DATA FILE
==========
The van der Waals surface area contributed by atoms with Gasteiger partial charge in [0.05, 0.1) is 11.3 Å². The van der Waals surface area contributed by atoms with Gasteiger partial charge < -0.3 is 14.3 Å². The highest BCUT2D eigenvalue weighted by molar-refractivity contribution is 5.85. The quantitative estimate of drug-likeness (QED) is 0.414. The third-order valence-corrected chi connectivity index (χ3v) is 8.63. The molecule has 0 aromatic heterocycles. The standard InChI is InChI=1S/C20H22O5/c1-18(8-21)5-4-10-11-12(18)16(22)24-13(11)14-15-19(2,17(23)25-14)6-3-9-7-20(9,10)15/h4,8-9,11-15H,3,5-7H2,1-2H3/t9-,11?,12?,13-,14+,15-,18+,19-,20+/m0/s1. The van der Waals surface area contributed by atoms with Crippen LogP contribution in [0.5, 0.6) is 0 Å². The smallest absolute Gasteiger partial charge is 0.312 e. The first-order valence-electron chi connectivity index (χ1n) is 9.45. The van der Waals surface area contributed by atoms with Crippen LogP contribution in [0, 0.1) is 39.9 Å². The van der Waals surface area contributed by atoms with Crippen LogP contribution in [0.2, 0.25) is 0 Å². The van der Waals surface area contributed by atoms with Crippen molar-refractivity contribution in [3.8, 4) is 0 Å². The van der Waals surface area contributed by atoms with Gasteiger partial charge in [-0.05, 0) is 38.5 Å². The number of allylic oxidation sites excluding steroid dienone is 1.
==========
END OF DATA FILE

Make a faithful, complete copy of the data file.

The van der Waals surface area contributed by atoms with Gasteiger partial charge in [0.05, 0.1) is 11.3 Å². The van der Waals surface area contributed by atoms with Gasteiger partial charge < -0.3 is 14.3 Å². The highest BCUT2D eigenvalue weighted by molar-refractivity contribution is 5.85. The quantitative estimate of drug-likeness (QED) is 0.414. The third-order valence-corrected chi connectivity index (χ3v) is 8.63. The molecule has 0 aromatic heterocycles. The standard InChI is InChI=1S/C20H22O5/c1-18(8-21)5-4-10-11-12(18)16(22)24-13(11)14-15-19(2,17(23)25-14)6-3-9-7-20(9,10)15/h4,8-9,11-15H,3,5-7H2,1-2H3/t9-,11?,12?,13-,14+,15-,18+,19-,20+/m0/s1. The van der Waals surface area contributed by atoms with Crippen LogP contribution in [0.5, 0.6) is 0 Å². The smallest absolute Gasteiger partial charge is 0.312 e. The first-order valence-electron chi connectivity index (χ1n) is 9.45. The van der Waals surface area contributed by atoms with Crippen LogP contribution in [0, 0.1) is 39.9 Å². The van der Waals surface area contributed by atoms with Crippen LogP contribution in [0.2, 0.25) is 0 Å². The van der Waals surface area contributed by atoms with Crippen molar-refractivity contribution in [3.8, 4) is 0 Å². The van der Waals surface area contributed by atoms with Gasteiger partial charge in [-0.05, 0) is 38.5 Å². The number of allylic oxidation sites excluding steroid dienone is 1.